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Staff retention

This is a topic that never goes away – it just varies in terms of degrees. Now, more than ever, employers are up against huge competition to retain and motivate their good staff. Losing staff is costly to any organisation; in dollar costs, lost productivity, loss of corporate knowledge and general workplace disruption. Retention strategies are not one off actions – they must be built into the culture and carried through the fabric of the organisation. Gaining loyalty is paramount and the key to this is to understand them; you need to understand the needs and aspirations of your staff and what motivates and inspires them.

Cash incentives are mostly commonly thought of as a key retention strategy, however, although this is most definitely a key component, some of the following strategies should also be considered:
• Delegate responsibility – entrust your staff to take responsibility – challenge them – you’d be surprised how many of them rise to the challenge.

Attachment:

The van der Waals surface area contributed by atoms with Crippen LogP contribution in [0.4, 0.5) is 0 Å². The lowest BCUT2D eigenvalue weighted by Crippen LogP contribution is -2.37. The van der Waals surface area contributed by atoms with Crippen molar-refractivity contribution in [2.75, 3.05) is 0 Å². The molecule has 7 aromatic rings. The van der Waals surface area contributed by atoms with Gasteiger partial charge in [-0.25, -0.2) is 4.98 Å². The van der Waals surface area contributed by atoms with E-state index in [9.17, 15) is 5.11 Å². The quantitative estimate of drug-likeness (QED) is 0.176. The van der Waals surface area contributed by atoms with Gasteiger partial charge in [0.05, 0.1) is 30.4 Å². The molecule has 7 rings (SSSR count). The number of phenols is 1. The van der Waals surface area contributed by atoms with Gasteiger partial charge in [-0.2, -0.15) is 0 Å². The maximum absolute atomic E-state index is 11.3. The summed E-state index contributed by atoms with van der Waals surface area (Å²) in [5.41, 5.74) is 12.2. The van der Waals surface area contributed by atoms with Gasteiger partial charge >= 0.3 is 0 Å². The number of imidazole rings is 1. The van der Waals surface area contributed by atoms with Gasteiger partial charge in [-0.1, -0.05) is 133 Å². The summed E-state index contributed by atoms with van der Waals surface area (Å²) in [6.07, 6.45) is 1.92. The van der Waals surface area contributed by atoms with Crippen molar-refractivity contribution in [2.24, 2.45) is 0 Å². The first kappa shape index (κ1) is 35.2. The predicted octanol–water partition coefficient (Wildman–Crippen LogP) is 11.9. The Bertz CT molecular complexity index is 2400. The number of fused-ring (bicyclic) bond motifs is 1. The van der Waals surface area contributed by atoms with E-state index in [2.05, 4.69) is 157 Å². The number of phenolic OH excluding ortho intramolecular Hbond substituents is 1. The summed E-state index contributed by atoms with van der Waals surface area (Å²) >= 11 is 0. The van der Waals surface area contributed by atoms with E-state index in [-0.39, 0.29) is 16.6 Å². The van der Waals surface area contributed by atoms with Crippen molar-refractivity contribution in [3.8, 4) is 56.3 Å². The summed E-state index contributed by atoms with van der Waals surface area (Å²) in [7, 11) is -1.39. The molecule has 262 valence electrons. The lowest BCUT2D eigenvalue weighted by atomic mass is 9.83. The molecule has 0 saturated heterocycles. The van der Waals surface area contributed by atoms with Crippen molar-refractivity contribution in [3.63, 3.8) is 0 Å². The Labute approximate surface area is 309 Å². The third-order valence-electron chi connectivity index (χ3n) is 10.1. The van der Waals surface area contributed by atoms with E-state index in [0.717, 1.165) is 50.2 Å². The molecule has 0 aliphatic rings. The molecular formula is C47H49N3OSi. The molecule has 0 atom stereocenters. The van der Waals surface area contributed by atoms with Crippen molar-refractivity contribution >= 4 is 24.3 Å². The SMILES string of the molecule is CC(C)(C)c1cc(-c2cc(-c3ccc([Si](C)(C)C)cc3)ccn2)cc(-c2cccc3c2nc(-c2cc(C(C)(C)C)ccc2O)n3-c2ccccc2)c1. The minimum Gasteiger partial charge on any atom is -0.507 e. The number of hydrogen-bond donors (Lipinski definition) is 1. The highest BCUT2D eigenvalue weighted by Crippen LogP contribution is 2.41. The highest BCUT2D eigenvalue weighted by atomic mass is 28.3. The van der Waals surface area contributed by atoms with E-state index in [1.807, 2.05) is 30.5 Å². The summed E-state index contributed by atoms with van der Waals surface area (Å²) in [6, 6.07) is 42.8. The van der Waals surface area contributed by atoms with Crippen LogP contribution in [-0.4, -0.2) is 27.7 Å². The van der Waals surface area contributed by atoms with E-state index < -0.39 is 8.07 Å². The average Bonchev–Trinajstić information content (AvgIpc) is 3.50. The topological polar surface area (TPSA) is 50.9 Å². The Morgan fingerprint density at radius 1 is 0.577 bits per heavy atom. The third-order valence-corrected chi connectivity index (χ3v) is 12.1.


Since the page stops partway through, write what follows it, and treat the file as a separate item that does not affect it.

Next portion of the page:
• Provide development and future career opportunities – a career pathway and clear structure is always attractive – this also builds corporate capability and encourages growth and advancement.
• Provide mentoring and coaching
• Set realistic and achievable goals; reward and celebrate these achievements across your business.
• Recognise and appreciate the little things.
• Provide variety in duties – maybe even rotate through different aspects of the business. This encourages cross skilling and succession.
• Listen – listen to the things that aren’t being said….be a part of your team and place a value on open and honest communication. Provide opportunities to create an environment that is safe and respectful.
• Adopt a flexible work environment – create and maintain a culture that supports and assists staff to manage their work life balance and introduce flexible work practices – such as 9 day fortnights or 4 day weeks – having hours spread across the week. Ask your staff what they would consider a flexible work environment.
• Create an environment that values healthy lifestyles – a Wellbeing Program – ask your staff if they would value this and how you can best engage them.
• Have a formal Award recognition day – formally reward values, productivity, fun etc. Get your staff to participate in the nominations and voting of the winners.
• Value relationships and engage your team in setting the corporate and company values. Get their buy in to what are acceptable behaviours and what is not.
• Above all – as a leader – you need to set the example. Lead from the front and be a role model.

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